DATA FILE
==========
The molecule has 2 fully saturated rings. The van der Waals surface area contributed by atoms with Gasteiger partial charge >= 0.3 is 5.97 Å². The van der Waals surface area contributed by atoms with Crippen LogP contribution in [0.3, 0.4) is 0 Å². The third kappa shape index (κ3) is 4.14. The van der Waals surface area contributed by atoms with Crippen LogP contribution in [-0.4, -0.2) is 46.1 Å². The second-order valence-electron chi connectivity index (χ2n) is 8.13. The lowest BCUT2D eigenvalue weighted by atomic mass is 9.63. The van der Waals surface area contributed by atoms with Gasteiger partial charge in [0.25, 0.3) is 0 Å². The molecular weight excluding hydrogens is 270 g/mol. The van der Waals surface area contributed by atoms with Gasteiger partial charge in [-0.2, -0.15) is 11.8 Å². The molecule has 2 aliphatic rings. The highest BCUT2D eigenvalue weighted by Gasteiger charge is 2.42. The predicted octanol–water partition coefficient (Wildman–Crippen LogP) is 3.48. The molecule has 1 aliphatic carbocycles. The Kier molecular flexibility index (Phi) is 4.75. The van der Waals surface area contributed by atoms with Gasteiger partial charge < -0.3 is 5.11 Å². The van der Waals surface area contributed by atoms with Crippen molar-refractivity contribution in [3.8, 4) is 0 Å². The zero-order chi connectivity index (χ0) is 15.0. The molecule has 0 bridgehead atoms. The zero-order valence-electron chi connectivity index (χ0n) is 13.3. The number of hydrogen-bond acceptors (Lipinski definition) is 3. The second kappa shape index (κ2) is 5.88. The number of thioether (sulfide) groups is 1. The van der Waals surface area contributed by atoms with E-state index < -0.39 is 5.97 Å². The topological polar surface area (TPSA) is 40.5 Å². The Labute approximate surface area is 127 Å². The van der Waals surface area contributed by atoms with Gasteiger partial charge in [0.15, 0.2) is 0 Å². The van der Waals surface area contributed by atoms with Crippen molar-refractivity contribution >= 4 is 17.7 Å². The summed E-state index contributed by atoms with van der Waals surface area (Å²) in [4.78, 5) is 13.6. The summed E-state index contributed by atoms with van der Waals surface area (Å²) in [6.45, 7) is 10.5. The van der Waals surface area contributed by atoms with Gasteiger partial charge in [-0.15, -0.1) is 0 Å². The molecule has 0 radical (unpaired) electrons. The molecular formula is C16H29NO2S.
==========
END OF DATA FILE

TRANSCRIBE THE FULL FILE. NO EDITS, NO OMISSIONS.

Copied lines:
The molecule has 2 fully saturated rings. The van der Waals surface area contributed by atoms with Gasteiger partial charge >= 0.3 is 5.97 Å². The van der Waals surface area contributed by atoms with Crippen LogP contribution in [0.3, 0.4) is 0 Å². The third kappa shape index (κ3) is 4.14. The van der Waals surface area contributed by atoms with Crippen LogP contribution in [-0.4, -0.2) is 46.1 Å². The second-order valence-electron chi connectivity index (χ2n) is 8.13. The lowest BCUT2D eigenvalue weighted by atomic mass is 9.63. The van der Waals surface area contributed by atoms with Gasteiger partial charge in [0.25, 0.3) is 0 Å². The molecular weight excluding hydrogens is 270 g/mol. The van der Waals surface area contributed by atoms with Gasteiger partial charge in [-0.2, -0.15) is 11.8 Å². The molecule has 2 aliphatic rings. The highest BCUT2D eigenvalue weighted by Gasteiger charge is 2.42. The predicted octanol–water partition coefficient (Wildman–Crippen LogP) is 3.48. The molecule has 1 aliphatic carbocycles. The Kier molecular flexibility index (Phi) is 4.75. The van der Waals surface area contributed by atoms with Gasteiger partial charge < -0.3 is 5.11 Å². The van der Waals surface area contributed by atoms with Crippen molar-refractivity contribution in [3.8, 4) is 0 Å². The zero-order chi connectivity index (χ0) is 15.0. The molecule has 0 bridgehead atoms. The zero-order valence-electron chi connectivity index (χ0n) is 13.3. The number of hydrogen-bond acceptors (Lipinski definition) is 3. The second kappa shape index (κ2) is 5.88. The number of thioether (sulfide) groups is 1. The van der Waals surface area contributed by atoms with E-state index < -0.39 is 5.97 Å². The topological polar surface area (TPSA) is 40.5 Å². The Labute approximate surface area is 127 Å². The van der Waals surface area contributed by atoms with Gasteiger partial charge in [0.15, 0.2) is 0 Å². The van der Waals surface area contributed by atoms with Crippen molar-refractivity contribution >= 4 is 17.7 Å². The summed E-state index contributed by atoms with van der Waals surface area (Å²) in [4.78, 5) is 13.6. The summed E-state index contributed by atoms with van der Waals surface area (Å²) in [6.45, 7) is 10.5. The van der Waals surface area contributed by atoms with Gasteiger partial charge in [-0.15, -0.1) is 0 Å². The molecule has 0 radical (unpaired) electrons. The molecular formula is C16H29NO2S.